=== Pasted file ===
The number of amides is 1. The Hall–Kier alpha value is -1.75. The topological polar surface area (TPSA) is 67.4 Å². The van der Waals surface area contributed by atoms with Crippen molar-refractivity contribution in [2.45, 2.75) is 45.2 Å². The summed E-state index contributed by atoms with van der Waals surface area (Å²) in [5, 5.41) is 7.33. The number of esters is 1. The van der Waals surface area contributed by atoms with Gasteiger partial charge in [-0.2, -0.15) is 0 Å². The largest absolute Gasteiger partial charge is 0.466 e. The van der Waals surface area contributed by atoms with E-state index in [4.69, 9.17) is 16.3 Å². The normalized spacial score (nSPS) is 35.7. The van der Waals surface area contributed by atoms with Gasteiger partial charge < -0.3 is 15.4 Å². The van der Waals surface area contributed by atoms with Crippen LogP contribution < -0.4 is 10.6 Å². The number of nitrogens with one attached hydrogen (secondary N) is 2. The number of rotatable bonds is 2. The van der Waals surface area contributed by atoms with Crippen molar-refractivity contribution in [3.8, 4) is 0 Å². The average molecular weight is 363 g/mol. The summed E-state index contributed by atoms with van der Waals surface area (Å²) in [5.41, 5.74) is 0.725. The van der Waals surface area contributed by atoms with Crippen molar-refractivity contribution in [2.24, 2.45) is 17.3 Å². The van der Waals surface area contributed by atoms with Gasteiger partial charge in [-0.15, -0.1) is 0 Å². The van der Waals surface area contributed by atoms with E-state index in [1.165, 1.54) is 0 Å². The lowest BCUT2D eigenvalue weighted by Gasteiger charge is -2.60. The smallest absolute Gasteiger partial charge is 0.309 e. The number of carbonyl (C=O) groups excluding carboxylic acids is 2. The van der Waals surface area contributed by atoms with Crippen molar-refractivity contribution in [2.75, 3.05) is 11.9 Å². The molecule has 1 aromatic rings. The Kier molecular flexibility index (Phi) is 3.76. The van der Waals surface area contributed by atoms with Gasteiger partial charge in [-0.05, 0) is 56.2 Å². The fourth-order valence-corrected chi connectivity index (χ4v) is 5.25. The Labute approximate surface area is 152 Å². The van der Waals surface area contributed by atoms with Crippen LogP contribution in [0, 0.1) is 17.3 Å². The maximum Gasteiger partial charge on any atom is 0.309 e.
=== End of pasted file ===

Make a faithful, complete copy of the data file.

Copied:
The number of amides is 1. The Hall–Kier alpha value is -1.75. The topological polar surface area (TPSA) is 67.4 Å². The van der Waals surface area contributed by atoms with Crippen molar-refractivity contribution in [2.45, 2.75) is 45.2 Å². The summed E-state index contributed by atoms with van der Waals surface area (Å²) in [5, 5.41) is 7.33. The number of esters is 1. The van der Waals surface area contributed by atoms with Gasteiger partial charge in [-0.2, -0.15) is 0 Å². The largest absolute Gasteiger partial charge is 0.466 e. The van der Waals surface area contributed by atoms with E-state index in [4.69, 9.17) is 16.3 Å². The normalized spacial score (nSPS) is 35.7. The van der Waals surface area contributed by atoms with Gasteiger partial charge < -0.3 is 15.4 Å². The van der Waals surface area contributed by atoms with Crippen LogP contribution < -0.4 is 10.6 Å². The number of nitrogens with one attached hydrogen (secondary N) is 2. The number of rotatable bonds is 2. The van der Waals surface area contributed by atoms with Crippen molar-refractivity contribution in [3.8, 4) is 0 Å². The average molecular weight is 363 g/mol. The summed E-state index contributed by atoms with van der Waals surface area (Å²) in [5.41, 5.74) is 0.725. The van der Waals surface area contributed by atoms with Crippen molar-refractivity contribution in [2.24, 2.45) is 17.3 Å². The van der Waals surface area contributed by atoms with Gasteiger partial charge in [-0.15, -0.1) is 0 Å². The van der Waals surface area contributed by atoms with E-state index in [1.165, 1.54) is 0 Å². The lowest BCUT2D eigenvalue weighted by Gasteiger charge is -2.60. The smallest absolute Gasteiger partial charge is 0.309 e. The number of carbonyl (C=O) groups excluding carboxylic acids is 2. The van der Waals surface area contributed by atoms with Crippen molar-refractivity contribution in [2.75, 3.05) is 11.9 Å². The molecule has 1 aromatic rings. The Kier molecular flexibility index (Phi) is 3.76. The van der Waals surface area contributed by atoms with Gasteiger partial charge in [-0.05, 0) is 56.2 Å². The fourth-order valence-corrected chi connectivity index (χ4v) is 5.25. The Labute approximate surface area is 152 Å². The van der Waals surface area contributed by atoms with Crippen LogP contribution in [0, 0.1) is 17.3 Å². The maximum Gasteiger partial charge on any atom is 0.309 e.